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Pensions Should Be Honored, Paid For Say Council Progressives

By Ted Cox | October 18, 2013 4:54pm
 Aldermen Nick Sposato, Scott Waguespack, John Arena, Bob Fioretti, Ricardo Munoz and Toni Foulkes call on the city to honor its standing pension agreements.
Aldermen Nick Sposato, Scott Waguespack, John Arena, Bob Fioretti, Ricardo Munoz and Toni Foulkes call on the city to honor its standing pension agreements.
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DNAinfo/Ted Cox

CITY HALL — Council progressives challenged the city Friday to take the public-pension crisis in its own hands, urging Chicago to honor its pension agreements and find "new sources of revenue."

The Progressive Reform Caucus issued a statement calling on the mayor and the council to form a pension panel to deal with the crisis.

"To organize this process, we recommend that the council convene a special panel which includes the representatives of the city’s employees as well as fiscal agencies, fund managers and elected officials, to create a plan to dig out of this mess and ensure a secure retirement for all city employees at all levels," the statement read. "This plan must include identifying new sources of revenue that do not rely on the property tax. This discussion must involve the public."

The statement added that it would be "immoral to cut pensions."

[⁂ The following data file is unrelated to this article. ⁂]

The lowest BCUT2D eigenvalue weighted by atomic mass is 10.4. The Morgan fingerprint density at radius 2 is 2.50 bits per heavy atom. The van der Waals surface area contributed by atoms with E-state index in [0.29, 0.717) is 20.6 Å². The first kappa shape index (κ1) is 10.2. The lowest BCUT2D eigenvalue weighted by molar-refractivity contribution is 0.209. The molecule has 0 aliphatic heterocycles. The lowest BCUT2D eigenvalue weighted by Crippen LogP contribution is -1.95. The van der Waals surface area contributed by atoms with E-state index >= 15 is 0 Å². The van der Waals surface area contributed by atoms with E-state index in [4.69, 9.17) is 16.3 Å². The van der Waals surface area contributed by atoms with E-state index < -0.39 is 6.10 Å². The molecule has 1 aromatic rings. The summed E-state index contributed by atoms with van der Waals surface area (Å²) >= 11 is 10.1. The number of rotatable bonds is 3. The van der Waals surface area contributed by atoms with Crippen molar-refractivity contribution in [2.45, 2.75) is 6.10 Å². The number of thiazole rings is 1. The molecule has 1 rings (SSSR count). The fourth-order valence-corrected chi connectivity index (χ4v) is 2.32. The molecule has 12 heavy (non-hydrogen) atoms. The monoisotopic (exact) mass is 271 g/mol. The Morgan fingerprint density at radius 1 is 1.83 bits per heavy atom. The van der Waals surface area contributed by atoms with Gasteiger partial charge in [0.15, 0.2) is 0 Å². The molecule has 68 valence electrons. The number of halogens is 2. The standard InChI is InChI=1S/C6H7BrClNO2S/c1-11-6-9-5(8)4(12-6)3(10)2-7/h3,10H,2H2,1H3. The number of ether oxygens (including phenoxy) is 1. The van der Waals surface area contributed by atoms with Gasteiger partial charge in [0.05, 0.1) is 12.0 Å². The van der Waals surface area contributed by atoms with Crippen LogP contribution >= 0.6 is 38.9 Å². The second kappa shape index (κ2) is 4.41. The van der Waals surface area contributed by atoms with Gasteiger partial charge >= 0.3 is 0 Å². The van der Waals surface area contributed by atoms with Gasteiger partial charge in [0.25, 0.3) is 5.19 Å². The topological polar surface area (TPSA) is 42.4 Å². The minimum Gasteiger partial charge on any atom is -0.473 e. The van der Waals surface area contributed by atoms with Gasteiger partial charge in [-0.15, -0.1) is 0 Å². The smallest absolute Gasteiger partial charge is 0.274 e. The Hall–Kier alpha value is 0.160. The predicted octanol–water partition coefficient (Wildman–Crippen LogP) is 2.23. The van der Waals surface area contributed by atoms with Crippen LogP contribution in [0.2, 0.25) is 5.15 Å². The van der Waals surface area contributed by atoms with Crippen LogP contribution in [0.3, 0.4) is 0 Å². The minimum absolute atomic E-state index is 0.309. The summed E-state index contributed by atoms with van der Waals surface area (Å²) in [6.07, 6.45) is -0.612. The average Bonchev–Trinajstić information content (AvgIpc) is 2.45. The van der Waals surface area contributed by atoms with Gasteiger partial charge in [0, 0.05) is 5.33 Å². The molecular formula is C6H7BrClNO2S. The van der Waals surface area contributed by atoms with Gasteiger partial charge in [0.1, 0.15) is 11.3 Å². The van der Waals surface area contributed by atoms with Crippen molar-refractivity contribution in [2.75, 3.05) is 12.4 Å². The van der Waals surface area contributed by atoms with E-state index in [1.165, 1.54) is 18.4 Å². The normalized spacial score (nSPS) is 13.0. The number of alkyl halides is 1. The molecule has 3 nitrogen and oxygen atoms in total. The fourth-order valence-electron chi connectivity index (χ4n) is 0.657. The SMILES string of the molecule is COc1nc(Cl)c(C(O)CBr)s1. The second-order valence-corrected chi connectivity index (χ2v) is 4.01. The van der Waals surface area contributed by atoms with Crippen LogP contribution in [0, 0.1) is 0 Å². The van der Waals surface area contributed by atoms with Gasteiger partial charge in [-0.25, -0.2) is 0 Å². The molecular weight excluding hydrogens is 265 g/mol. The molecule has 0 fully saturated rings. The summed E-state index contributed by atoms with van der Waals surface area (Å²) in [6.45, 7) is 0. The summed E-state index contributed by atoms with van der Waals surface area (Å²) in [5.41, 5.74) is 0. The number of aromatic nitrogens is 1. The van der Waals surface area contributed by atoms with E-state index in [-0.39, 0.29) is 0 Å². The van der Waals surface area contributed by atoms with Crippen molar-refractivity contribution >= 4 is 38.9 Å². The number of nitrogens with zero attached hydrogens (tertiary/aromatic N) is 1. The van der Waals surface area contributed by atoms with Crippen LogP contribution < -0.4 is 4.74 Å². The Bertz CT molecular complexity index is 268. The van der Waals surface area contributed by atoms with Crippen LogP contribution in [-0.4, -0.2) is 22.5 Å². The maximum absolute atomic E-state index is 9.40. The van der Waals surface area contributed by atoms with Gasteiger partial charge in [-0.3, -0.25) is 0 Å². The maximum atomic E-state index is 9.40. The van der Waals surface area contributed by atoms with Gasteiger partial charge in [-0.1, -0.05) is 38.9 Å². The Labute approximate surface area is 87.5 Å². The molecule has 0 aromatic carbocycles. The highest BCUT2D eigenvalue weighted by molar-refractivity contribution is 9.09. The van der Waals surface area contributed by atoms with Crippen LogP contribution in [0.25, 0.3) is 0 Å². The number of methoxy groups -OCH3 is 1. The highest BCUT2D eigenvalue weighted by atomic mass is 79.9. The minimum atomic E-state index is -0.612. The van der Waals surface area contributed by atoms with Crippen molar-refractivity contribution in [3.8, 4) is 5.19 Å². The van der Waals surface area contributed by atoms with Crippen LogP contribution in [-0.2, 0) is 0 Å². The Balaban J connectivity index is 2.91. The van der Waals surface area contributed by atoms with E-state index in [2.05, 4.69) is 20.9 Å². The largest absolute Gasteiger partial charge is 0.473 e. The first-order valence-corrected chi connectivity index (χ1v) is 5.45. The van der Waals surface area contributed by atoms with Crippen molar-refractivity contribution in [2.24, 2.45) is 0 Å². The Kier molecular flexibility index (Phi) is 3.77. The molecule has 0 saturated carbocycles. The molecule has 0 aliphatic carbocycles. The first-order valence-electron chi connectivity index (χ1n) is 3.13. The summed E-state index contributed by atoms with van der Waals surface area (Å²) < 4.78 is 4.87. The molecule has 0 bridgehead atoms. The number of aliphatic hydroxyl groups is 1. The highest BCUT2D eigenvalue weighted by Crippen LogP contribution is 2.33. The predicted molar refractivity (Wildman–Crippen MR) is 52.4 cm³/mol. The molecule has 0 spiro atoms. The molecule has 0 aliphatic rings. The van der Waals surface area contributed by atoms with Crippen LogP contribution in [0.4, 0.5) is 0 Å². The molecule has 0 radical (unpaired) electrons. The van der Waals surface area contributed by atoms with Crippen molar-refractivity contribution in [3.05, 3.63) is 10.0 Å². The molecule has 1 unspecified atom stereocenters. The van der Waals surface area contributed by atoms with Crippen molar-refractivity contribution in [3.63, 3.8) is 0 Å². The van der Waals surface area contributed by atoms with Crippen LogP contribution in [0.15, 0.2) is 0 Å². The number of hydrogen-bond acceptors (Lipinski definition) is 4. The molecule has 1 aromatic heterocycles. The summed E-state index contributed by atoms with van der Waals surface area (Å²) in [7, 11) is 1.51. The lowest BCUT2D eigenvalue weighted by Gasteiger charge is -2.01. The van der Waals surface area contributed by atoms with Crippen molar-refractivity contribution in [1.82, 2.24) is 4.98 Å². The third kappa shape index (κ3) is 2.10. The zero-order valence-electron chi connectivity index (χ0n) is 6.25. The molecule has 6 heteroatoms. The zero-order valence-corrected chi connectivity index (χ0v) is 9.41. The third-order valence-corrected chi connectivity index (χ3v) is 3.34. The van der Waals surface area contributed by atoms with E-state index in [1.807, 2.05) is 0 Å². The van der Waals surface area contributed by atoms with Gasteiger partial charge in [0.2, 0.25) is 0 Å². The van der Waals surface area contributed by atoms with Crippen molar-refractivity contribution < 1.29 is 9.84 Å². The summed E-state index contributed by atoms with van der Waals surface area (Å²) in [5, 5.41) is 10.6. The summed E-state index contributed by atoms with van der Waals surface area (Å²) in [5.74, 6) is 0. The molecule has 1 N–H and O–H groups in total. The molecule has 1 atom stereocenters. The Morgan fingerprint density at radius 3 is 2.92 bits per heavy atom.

Mayor Rahm Emanuel has blamed growing budget deficits in city government and Chicago Public Schools on the need for pension reform in the General Assembly.

Yet the progressives countered that standing pension agreements should be honored. It blamed the crisis on previous city governments, without mentioning former Mayor Richard M. Daley by name, saying, "The city’s past strategy has been to delay payments to the fund to keep that cash available for other expenses. However, the longer you delay, the deeper the hole you dig."

The statement was signed by Aldermen Bob Fioretti (2nd), Leslie Hairston (5th), Roderick Sawyer (6th), Toni Foulkes (15th), Ricardo Munoz (22nd), Scott Waguespack (32nd), Nick Sposato (36th) and John Arena (45th).

"If there was ever an issue on which the mayor and City Council members need to work collaboratively and listen attentively to public input, this is it," the statement read. But it did not specifically cite any possible new sources of revenue.

Twice this month, the council's Committee on Workforce Development and Audit scheduled meetings on the "fiscal condition of city pension funds," but both were canceled.

Pension reform is expected to figure prominently in Emanuel's budget address when he delivers his 2014 budget proposal to the council on Wednesday.

The Mayor's Press Office did not immediately respond to requests for comment.